A solid 'lost world' monster - 'crudely sculpted stone idols... they might, in fact, be some kin of mankind'.
Also work as Ogres, Trolls, Yetis and variant Bugbears.
The illustration does not give any sense of its size.
I like its fear and reflection mechanics, but otherwise didn't then and don't now have much love for the monster itself.
A typo in my copy gives it 1-12/1-2 for its claw attacks, suggesting that one is teeny tiny.
Carnivorous arboreal brachiators. A solid little monster, with relevant notes on habits and tactics as well as the wargame-y distribution of weapons etc.
They train/ keep as pets giant spiders and giant wasps - they use the wasps as flying mounts.
Why not just call them Tropic or Jungle Goblins? Why not just call them Goblins? Use as Goblins, whatever the climate or terrain.
Termite, Giant Harvester.
The Termite, as much as the Bee, feels like an archetypal colony/ hive monster. Their sprawling/ towering nests are ripe for repurposing as dungeons.
According to the entry, they can spit a blinding fluid 'similar to kerosene' - so similar that it can be set on fire. I don't know where this comes from, because the Fontanellar gun fires glue, closer to pine resin than a petroleum derivative.
Nothing to stop you having Giant Harvester Termites being the kickstart to the Dieselpunk Revolution of your setting.
The last sentence of the entry lets us know that Termites can use broadcast telepathy in a crisis, so maybe they are capable of developing psionics (as individuals or as a colony).
Another monster I would use in place of a Dragon, or place as the level-inappropriate central monster of a larger adventure site (see Froghemoth).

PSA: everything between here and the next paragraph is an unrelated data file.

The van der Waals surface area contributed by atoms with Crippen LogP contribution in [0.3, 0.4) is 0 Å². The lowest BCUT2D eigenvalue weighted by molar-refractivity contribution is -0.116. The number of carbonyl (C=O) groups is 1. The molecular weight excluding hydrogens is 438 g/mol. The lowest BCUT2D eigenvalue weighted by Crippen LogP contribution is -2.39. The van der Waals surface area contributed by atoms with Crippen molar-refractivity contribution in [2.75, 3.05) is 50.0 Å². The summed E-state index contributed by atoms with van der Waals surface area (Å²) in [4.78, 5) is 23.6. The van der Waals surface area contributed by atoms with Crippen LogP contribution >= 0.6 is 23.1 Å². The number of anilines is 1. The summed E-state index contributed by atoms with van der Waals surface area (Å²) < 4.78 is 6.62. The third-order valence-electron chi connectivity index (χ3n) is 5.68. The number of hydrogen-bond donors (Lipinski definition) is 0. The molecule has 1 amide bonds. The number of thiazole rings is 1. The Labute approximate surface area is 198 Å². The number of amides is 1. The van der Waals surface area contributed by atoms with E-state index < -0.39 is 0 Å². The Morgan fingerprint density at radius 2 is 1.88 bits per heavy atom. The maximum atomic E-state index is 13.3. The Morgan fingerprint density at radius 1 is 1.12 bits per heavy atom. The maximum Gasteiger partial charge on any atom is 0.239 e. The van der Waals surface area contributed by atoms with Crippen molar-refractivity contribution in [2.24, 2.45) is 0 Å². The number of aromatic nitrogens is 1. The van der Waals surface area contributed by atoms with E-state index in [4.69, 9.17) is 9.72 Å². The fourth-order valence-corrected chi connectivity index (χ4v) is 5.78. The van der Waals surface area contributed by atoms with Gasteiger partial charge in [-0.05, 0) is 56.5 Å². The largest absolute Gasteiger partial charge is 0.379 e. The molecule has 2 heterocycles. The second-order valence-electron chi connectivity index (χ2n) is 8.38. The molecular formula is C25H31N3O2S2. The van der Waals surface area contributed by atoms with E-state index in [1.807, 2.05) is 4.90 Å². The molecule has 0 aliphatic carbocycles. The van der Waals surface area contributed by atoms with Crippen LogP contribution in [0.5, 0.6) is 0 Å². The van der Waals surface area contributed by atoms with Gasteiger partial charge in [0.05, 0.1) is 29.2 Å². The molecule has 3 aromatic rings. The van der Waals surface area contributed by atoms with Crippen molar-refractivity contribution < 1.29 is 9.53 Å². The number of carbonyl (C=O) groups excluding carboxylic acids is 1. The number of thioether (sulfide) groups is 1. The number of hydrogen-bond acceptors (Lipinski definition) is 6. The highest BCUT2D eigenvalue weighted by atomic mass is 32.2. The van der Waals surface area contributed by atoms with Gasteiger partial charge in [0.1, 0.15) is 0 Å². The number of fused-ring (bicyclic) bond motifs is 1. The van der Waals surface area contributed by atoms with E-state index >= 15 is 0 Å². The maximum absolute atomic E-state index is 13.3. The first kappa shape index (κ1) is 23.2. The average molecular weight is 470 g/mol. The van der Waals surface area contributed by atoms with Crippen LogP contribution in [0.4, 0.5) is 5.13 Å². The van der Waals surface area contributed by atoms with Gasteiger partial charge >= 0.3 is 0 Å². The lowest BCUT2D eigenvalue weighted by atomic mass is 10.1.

Hydra heads surround a huge mouth, and it has a tail pincer: multiple attacks, poison & acid damage, grasp and bite, spits acid, and that central mouth crunches up your items as well as your character.
Almost all the text is devoted to its killing (you or it). An unapologetic monster.
A quick internet search tells me that Thessal- has nothing to do with Thessalonians, and that there are other monsters sharing this prefix (the Thessal-gorgon, -mera and -trice).
Thri-Kreen (Mantis Warrior).
There must be some haters out there, but that's because the Thri-Kreen have always been cool.
It says they like to hunt elves, make their own signature weapons and can dodge missiles (better than 50% chance). They're not social and there's nothing about what languages they can speak or understand.
They are barely fleshed out here in MM2, but that just gives more space for the imagination.
The Stench Kine of the Abyss.
I'd reskin as even bigger Stench Kattle and let them loose across the Lower Planes, but I'm not in charge of AD&D cosmology.
I like their fog cloud breath building up over 3 rounds, something I'd give to other big monsters - particularly those in colder conditions.
The abilities are more interesting than the monster, though the idea of Time being an element like Air, Earth, Fire and Water is quite interesting in itself - BECMI cosmology elaborates on this.
This set of abilities would make an excellent base on which to build pseudocanis Tindalosi.
A faceless humanoid with horny-ridged suckers instead of hands and feet, and can assume a less threatening guise.
Inflicts a form of Nilbogism, that heals it while hurting those who cause it harm.
No notes on origins, habitat, society or ecology. Feels alien or horrific.
A plant with sleep, rot and vampire attacks. Gives me cone-hosts of the Yithians vibes from the start.
Give it a movement rate and set it free. Maybe even combine it with the Vagabond (see below).